The forkhead O transcription factors (FOXO) integrate a range of extracellular signals, including growth factor signaling, inflammation, oxidative stress, and nutrient availability, to substantially alter the program of gene expression and modulate cell survival, cell cycle progression, and many yet to be unraveled cell type–specific responses. Naive antigen-specific CD8+ T cells undergo a rapid expansion and arming of effector function within days of pathogen exposure. In addition, by the peak of expansion, they form precursors to memory T cells capable of self-renewal and indefinite survival. Using lymphocytic choriomeningitis virus Armstrong to probe the response to infection, we found that Foxo1−/− CD8+ T cells expand normally with no defects in effector differentiation, but continue to exhibit characteristics of effector T cells long after antigen clearance. The KLRG1lo CD8+ T cells that are normally enriched for memory-precursor cells retain Granzyme B and CD69 expression, and fail to up-regulate TCF7, EOMES, and other memory signature genes. As a correlate, Foxo1−/− CD8+ T cells were virtually unable to expand upon secondary infection. Collectively, these results demonstrate an intrinsic role for FOXO1 in establishing the post-effector memory program that is essential to forming long-lived memory cells capable of immune reactivation.
Intracellular infectious agents stimulate several thousand antigen-specific naive CD8+ T cells to expand up to 10,000-fold resulting in lymphocytosis and lymphadenopathy (Wirth and Harty, 2009). Within this expanded T cell population, there exist several distinct subsets that can be characterized by both function and phenotype. Cells exhibiting strong cytotoxicity to the instigating agent express high levels of perforin, granzymes, and the killer cell lectin–like receptor G1 (KLRG1). With sterilizing immunity, many of these terminally differentiated effector cells die at a high rate over a 2-wk period after the peak of the expansion. In contrast, a subset of T cells does not express KLRG1, displays a relatively reduced rate of cell death, and preferentially contributes to indelible antigen-specific immune memory (Sarkar et al., 2008; Parish and Kaech, 2009). Experiments with single-cell transfers show that these diverse populations arise from a common precursor (Stemberger et al., 2007; Gerlach et al., 2010), and this commitment may be influenced early in the process of naive T cell activation (Celli et al., 2008; Beuneu et al., 2010).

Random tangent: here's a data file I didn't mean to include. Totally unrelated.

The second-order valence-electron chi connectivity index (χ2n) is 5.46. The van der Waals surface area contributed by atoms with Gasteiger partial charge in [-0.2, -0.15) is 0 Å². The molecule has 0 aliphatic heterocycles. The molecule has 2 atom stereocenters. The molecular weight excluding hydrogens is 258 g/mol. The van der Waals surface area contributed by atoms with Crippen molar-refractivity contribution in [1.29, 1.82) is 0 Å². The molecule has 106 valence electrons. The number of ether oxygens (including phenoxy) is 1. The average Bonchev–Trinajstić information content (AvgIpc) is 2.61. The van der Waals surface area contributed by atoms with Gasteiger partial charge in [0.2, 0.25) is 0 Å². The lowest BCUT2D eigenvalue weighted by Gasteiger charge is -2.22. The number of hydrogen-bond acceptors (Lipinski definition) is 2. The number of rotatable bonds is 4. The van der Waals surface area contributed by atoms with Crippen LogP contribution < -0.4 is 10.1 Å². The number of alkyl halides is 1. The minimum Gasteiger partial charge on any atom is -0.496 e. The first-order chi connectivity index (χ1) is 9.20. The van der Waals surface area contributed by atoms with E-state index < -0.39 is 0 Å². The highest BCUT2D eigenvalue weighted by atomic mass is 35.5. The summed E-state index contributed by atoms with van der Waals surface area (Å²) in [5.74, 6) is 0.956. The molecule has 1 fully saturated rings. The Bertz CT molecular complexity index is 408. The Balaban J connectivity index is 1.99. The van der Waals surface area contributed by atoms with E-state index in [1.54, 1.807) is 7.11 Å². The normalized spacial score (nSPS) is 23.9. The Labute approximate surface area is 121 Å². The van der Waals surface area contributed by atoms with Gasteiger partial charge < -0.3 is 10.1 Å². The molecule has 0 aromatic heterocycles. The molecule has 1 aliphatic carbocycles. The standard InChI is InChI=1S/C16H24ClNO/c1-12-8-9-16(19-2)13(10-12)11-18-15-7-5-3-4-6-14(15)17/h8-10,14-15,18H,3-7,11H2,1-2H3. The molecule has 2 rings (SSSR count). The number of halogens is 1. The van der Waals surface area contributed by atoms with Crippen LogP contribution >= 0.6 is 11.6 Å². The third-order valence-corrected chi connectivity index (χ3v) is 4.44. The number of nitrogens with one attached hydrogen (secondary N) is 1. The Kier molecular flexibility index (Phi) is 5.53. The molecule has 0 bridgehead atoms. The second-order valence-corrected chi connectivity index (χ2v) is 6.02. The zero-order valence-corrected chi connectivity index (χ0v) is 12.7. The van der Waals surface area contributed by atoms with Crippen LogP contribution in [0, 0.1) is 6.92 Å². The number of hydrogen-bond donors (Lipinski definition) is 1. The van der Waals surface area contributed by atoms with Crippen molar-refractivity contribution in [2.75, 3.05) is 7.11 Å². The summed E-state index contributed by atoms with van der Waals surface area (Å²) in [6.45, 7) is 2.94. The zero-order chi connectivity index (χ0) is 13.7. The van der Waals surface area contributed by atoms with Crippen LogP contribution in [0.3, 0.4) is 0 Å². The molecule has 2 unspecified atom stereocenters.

The differentiation and expansion of CD8+ effector T cells depends on co-stimulation, growth factors such as IL-2 (Williams et al., 2006; Bachmann et al., 2007; Obar et al., 2010; Pipkin et al., 2010), and inflammatory cytokines, especially IL-12, that promote the expression of TBX21 (Curtsinger et al., 2003; Takemoto et al., 2006; Joshi et al., 2007; Pearce and Shen, 2007). Further studies have shown that IL-2 acts, in part, through the transcriptional repressor BLIMP1 (encoded by Prdm1); accordingly, Prdm1−/− T cells display a defect in effector cell differentiation and more readily form memory-precursor cells. The pro-memory transcriptional profile that includes Bcl6, Tcf7, and Eomes is inhibited by BLIMP1, whereas a transcription factor associated with effector T cells, TBX21, is enhanced by BLIMP1 (Kallies et al., 2009; Rutishauser et al., 2009; Shin et al., 2009; Ji et al., 2011; Yang et al., 2011).